Trial Court “Pushed the Jury Toward a Fee Award”?
Before trial, the trial court instructed Feldman that the trial was only as to the amount of attorney's fees, not the Ziffs' entitlement to fees. The trial court warned Feldman to refrain from arguing that the Ziff were not entitled to the fees because the issue of the Ziffs' entitlement to the fees was a matter of law for the court. The Court further warned Feldman that if he made such an argument, the court would have to instruct the jury that the Ziffs' fees were recoverable.
However, when Feldman was being questioned as an expert witness on attorney's fees, he was asked why he was there, and he responded as follows:
I'm here to—it's a good question why I'm here today. This is like man bites dog situation. I'm here to testify to attorney's fees. Offering an opinion on attorney's fees that were incurred by the Ziff parties. Even though we won the underlying litigation, even though we're vindicated in the underlying litigation.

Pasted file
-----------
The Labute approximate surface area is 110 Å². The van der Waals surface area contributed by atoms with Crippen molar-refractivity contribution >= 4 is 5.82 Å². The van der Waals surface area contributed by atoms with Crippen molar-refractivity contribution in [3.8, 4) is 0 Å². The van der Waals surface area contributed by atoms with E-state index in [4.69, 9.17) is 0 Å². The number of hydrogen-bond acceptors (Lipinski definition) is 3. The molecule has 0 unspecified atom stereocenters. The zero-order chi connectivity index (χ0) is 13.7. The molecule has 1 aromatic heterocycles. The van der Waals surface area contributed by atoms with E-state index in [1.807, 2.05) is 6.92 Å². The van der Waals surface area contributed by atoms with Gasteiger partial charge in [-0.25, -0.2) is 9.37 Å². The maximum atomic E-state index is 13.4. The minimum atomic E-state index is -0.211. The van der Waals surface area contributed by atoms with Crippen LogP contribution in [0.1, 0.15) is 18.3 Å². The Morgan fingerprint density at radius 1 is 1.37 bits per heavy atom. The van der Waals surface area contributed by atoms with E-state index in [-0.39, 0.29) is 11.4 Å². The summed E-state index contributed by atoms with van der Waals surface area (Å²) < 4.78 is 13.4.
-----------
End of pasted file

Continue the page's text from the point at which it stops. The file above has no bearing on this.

Counsel for the Ziffs objected, and the trial court sustained the objection, stating “[t]he objection is sustained, that's not relevant․ The only issue is the amount of reasonable and necessary attorney's fees, not whether or not they are recoverable. They are recoverable for you to determine what is reasonable and necessary.” Thereafter, Feldman repeatedly attempted to argue that he had “prevailed” in the lawsuit and should not have to pay attorney's fees, and each time, the trial court sustained an objection to the relevancy of such testimony instructed the jury to disregard it.